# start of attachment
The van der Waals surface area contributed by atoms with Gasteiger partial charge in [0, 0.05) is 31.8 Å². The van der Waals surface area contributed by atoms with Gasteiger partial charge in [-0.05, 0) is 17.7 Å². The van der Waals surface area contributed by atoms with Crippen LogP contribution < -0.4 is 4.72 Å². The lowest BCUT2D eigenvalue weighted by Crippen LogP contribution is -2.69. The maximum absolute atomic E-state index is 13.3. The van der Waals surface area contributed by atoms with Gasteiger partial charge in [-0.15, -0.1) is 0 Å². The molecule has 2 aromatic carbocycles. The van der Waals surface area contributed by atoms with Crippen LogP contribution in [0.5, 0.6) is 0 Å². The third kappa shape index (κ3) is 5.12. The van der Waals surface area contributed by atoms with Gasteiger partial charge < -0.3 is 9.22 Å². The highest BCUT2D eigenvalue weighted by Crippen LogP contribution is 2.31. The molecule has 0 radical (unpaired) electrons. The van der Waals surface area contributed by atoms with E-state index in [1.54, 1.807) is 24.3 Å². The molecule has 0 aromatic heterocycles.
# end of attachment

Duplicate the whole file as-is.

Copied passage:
The van der Waals surface area contributed by atoms with Gasteiger partial charge in [0, 0.05) is 31.8 Å². The van der Waals surface area contributed by atoms with Gasteiger partial charge in [-0.05, 0) is 17.7 Å². The van der Waals surface area contributed by atoms with Crippen LogP contribution < -0.4 is 4.72 Å². The lowest BCUT2D eigenvalue weighted by Crippen LogP contribution is -2.69. The maximum absolute atomic E-state index is 13.3. The van der Waals surface area contributed by atoms with Gasteiger partial charge in [-0.15, -0.1) is 0 Å². The molecule has 2 aromatic carbocycles. The van der Waals surface area contributed by atoms with Crippen LogP contribution in [0.5, 0.6) is 0 Å². The third kappa shape index (κ3) is 5.12. The van der Waals surface area contributed by atoms with Gasteiger partial charge < -0.3 is 9.22 Å². The highest BCUT2D eigenvalue weighted by Crippen LogP contribution is 2.31. The molecule has 0 radical (unpaired) electrons. The van der Waals surface area contributed by atoms with E-state index in [1.54, 1.807) is 24.3 Å². The molecule has 0 aromatic heterocycles.